White Dog and The White Dog ArmyWonderful World Wednesday
White Dog and the White Dog Army have read the statistics that the poor are doomed to chronically poor nutrition because fresh fruits and vegetables are simply outside most of their means. It amazes and saddens us that a family can eat ultra-processed fast food high in salt, fat and carbohydrates for less than the cost of making a healthy dinner salad. Food pantries offer some assistance but the need far exceeds the donations of these perishables.
Tonight’s Wonderful World story is a homegrown one for us, straight from the little sleepy hamlet of Corrales just to the north of us. It is about a community who have combined their love of gardening with their compassion for those in economic difficulties. Their labor of love is counted in the TONS of produce they have raised and the hundreds of families they have helped. We are SO proud of their efforts...even during our drought they are making miracles grow!
By Good News Network Friday, May 31, 2013
In 2008 Leslie Davis suggested to her mother, a Master Gardener in New Mexico, that in addition to cultivating flowers for worthy causes, she might try growing fresh produce for the community, especially since the recent recession had left so many people unemployed and so many food pantries overburdened.
That discussion five years ago grew like a seed into a thriving bounty of volunteers who harvest thousands of pounds of produce, sometimes in a singe weekend, for people in need.
Led by Penny Davis and dozens of Sandoval County Master Gardeners, the happy band of do-gooders labor to feed their neighbors under the non-profit banner Seed2Need.
80 of them recently gave up their Saturday in the town of Corrales, near Albuquerque, to sit in the dirt planting the seedlings that would grow to fill two lush acres with tomatoes, green chiles, cucumbers, melons, green beans, carrots and zucchini. The project originally started with a small plot of land donated in the neighbor's horse corral but now the group works in a large irrigated field where boy scouts, families and retired folks together can plant and cover 2000 tomato plants in just over two hours. Two weeks later 3500 green chile plants were also dug in.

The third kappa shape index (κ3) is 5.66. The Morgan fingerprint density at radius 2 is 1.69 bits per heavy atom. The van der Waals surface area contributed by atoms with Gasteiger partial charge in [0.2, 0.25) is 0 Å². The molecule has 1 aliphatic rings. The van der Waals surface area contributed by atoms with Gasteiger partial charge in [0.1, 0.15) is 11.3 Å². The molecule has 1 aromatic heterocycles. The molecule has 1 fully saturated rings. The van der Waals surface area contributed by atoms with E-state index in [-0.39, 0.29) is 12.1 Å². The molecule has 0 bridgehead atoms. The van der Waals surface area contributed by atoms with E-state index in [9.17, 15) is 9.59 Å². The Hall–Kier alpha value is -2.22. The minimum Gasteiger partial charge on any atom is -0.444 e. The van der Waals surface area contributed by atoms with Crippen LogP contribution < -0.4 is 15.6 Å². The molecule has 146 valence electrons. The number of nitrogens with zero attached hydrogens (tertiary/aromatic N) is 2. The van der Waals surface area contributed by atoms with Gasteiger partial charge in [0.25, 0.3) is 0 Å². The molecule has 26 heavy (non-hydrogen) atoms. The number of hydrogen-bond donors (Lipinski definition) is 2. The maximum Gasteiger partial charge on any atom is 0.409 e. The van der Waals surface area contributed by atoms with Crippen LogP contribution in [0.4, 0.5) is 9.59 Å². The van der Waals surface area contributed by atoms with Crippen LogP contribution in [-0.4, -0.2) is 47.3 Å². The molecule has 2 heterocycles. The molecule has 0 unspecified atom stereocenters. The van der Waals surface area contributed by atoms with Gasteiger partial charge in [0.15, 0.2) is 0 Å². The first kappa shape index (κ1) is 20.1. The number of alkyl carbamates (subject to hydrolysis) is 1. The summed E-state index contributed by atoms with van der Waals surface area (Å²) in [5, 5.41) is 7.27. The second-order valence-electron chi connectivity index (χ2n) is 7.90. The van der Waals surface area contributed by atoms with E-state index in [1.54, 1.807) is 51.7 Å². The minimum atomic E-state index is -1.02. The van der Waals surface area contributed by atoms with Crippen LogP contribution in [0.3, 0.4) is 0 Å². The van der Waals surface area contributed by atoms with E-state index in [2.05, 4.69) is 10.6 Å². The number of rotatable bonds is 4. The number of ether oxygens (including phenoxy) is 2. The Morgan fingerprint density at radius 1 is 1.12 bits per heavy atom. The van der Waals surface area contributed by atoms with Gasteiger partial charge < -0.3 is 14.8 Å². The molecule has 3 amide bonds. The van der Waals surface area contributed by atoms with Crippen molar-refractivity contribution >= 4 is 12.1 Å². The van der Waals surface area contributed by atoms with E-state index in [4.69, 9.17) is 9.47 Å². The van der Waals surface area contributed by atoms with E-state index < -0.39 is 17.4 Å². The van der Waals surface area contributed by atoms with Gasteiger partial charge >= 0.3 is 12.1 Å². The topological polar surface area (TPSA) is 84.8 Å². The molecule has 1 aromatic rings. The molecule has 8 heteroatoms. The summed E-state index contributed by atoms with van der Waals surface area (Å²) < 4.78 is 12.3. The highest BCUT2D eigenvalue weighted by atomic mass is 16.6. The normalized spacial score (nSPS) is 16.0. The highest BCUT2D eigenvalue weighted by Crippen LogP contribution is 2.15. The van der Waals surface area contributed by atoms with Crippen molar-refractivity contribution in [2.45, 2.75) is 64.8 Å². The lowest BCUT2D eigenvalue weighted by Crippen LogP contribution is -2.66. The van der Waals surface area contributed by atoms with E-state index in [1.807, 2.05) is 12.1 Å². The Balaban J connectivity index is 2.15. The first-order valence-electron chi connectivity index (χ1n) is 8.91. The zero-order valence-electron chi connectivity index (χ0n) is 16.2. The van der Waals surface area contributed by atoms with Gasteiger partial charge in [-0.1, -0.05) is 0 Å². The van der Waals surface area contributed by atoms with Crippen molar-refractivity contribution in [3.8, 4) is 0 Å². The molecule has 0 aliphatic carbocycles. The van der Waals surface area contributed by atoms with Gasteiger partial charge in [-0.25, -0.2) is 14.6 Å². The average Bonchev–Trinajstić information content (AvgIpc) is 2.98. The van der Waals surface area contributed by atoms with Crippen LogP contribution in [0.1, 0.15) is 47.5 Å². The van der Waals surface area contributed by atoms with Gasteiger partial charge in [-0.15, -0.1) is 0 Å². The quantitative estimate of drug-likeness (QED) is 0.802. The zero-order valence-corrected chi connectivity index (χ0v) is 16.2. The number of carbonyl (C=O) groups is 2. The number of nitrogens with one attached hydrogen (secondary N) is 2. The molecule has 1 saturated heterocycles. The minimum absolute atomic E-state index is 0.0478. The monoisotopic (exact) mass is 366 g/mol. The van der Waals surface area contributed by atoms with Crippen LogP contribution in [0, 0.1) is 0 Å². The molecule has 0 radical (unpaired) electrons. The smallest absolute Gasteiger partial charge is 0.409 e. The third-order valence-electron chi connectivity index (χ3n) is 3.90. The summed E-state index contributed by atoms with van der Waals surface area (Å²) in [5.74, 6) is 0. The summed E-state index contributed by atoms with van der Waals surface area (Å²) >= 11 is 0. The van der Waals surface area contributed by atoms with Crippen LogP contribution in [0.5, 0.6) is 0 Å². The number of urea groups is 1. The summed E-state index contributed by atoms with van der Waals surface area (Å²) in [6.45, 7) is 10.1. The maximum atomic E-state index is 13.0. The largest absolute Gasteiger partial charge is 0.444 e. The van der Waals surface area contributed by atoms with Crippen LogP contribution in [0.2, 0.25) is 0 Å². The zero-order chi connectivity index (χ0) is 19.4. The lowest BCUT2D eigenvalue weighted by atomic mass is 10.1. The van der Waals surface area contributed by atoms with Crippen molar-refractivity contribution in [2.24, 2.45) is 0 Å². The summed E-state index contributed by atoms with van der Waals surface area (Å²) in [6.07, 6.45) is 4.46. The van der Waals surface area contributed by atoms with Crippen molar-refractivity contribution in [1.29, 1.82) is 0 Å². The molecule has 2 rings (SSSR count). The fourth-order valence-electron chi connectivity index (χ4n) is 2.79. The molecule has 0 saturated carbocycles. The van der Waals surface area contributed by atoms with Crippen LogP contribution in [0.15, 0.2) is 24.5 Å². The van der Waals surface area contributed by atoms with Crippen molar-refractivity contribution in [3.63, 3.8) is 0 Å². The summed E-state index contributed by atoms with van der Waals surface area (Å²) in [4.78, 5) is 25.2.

"It was a demonstration of the power of teamwork," said Penny, who last year saw their labor of love generate a whopping 65,200 pounds of fruit and vegetables, with an estimated market value of $82,000. All of it was donated fresh off the vine to fifteen food assistance programs in Sandoval and Bernalillo Counties.
Leslie Davis recounted with pride the story of a local man who owned an orchard. Last fall he offered 80 pristine trees to Seed2Need for the picking. A group of high school students had to go back three times to finish collecting the 11,000 pounds of flawless apples. Participating food pantries were overwhelmed with apples in the first week. There were so many that the central food bank of New Mexico was called in to distribute to other regional pantries.
"Two to three hours and all of a sudden you have 4000 pounds," Leslie Davis told the Good News Network. "They had to send a huge truck."
To keep down the costs and control quality the Master Gardeners grow their own seedlings in a greenhouse that, of course, was built and assembled by volunteers. With the tending of their skilled hands, the healthy organic plants thrive.
Seed2Need also provides an easy drop point for residents and farmers in late summer looking to unload their excess harvest. Tons of produce were collected this way last year both at the Corrales farmers market and from individual donations.
With the ongoing drought in the Southwest, the cost of produce is likely to climb, making projects like these crucial to those facing food insecurity.
If you would like more information, or would like to help, please visit their website at www.Seed2Need.us or visit the Seed2Need Facebook page.